SJ: It is a double honour for me. I found myself connected to two things, history, and literature, both using storytelling as a means of expression and finding expression in each other. While history attempts to reconstruct the past, especially the past of man as far as memory in its various forms can afford, literature tries to reflect the life of man as much as its mirrors can reflect. Unlike history, literature has leeways. It can twist in ways history cannot do. Literature can afford to be magical. Literature can augment history, which is what I have done in the play.
UJ: In your attempt at writing drama, why “historical play”?
SJ: Apart from the patriotic instinct, it just happened to be the first play that came to my mind. I think I am comfortable with other forms of drama. I have written satires, comedies, and adaptations too. Afonja just happened to be my first full-length play. I don’t know if I will do other historical plays but for now, I think I have made my contribution in this area.
UJ: Afonja has received attention and has been performed in Ilorin, Ibadan, Gusau, Kano, and several other places. Why the widespread acceptance?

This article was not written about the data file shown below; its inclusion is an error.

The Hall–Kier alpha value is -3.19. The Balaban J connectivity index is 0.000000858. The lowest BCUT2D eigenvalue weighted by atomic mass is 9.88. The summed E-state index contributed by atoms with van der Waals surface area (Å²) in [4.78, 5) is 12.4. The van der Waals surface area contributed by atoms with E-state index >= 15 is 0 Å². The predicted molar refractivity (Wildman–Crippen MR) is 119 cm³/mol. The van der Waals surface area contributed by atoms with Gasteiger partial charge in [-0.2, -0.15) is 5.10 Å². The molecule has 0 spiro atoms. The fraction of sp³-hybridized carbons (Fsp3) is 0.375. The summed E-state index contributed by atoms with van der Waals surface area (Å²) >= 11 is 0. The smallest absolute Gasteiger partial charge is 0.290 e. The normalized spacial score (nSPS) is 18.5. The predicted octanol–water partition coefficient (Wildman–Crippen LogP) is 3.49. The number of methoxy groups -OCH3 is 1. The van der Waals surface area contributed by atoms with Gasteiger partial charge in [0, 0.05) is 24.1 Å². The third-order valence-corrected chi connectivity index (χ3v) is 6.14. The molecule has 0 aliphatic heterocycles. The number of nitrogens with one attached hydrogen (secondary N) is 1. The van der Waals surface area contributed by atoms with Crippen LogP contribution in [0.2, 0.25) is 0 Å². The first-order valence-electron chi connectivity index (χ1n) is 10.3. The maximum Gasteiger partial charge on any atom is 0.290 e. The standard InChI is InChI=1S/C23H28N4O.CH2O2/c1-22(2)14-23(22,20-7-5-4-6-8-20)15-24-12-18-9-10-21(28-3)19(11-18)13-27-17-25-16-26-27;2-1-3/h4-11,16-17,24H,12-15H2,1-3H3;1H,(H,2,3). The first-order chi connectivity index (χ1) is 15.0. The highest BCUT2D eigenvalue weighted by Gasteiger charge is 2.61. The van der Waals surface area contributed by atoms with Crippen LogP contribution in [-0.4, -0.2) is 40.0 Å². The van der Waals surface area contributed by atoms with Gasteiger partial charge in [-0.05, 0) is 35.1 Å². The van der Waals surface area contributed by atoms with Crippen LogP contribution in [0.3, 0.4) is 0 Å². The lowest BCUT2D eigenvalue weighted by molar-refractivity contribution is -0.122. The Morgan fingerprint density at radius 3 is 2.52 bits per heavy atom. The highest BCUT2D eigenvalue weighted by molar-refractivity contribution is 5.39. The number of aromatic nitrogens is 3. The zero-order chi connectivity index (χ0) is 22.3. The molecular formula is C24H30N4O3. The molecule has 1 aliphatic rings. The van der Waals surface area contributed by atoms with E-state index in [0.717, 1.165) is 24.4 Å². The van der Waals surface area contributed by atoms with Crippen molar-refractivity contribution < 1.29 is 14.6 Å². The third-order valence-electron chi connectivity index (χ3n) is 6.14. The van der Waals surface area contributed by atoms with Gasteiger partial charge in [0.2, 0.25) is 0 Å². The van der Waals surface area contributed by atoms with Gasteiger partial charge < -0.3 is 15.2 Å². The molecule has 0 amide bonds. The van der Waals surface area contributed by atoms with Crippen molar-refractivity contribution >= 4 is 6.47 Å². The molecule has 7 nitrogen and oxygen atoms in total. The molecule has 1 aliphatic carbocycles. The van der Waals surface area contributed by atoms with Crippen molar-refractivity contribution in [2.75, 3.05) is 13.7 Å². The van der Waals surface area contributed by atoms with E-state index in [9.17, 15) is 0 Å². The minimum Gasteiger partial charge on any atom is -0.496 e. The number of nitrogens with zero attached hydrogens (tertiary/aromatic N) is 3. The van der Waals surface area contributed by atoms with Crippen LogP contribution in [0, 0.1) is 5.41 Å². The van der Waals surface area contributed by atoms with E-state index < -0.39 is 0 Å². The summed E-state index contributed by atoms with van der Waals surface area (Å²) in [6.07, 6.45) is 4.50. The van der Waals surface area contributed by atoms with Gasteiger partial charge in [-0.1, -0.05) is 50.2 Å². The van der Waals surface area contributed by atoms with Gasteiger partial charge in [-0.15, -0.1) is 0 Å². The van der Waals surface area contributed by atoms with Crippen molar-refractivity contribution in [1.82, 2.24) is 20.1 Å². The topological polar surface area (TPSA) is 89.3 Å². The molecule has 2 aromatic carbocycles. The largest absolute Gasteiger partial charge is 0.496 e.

SJ: I think the play was particularly propitious (favourable). It has done well beyond my expectation given that I did very little in terms of publicity. It was first staged in Ibadan by students of God’s Blessing Comprehensive High School, Yemetu, whose teacher bought a copy.
They were the most splendid and ambitious. Unfortunately, I could not attend the performance due to my busy schedule. A friend represented me and he was most impressed as well. I feel I owe the school a great deal for the honour done to me. I had sent some copies to Ibadan for sale and it was from those copies that one was bought and used to stage the play.
Then students of the Department of Performing Arts, University of Ilorin, also staged it and it was used in one of their courses. That I owe to Professor Rasheed Adeoye who happened to be my mentor and technical guide in my first attempt at playwriting.
It was studied at Ahmadu Bello University, Zaria and Federal College of Education, Zaria and in my own university, Bayero University, Kano, where we now have a growing Theatre and Performing Arts Department as well as in the Department of English and Literary Studies. It is out of print now and I hope to reprint as soon as I can afford to.
UJ: Do you have any regrets so far?
SJ: My only regret is that it has not been critically engaged as much I would love to see. Perhaps, that is because I have not written the play as a controversy to favour or discredit one side against the other. Humans generally love controversy and one of my aims is to show that the controversies around the subject matter are largely out of context.
With all modesty, you will need to be widely read to critically engage with the play. What I brought to bear on the play is the whole of my lived experience. It had taken me 18 years to finally finish the play and get it published and it was 15 years since I published any work.
UJ: Can we say Afonja is an instance of Art in the service of history?
SJ: Yes, very much so, and vice versa!
UJ: Is Afonja as reflected in your book a tragic hero and what manner of tragedy is explored in the play?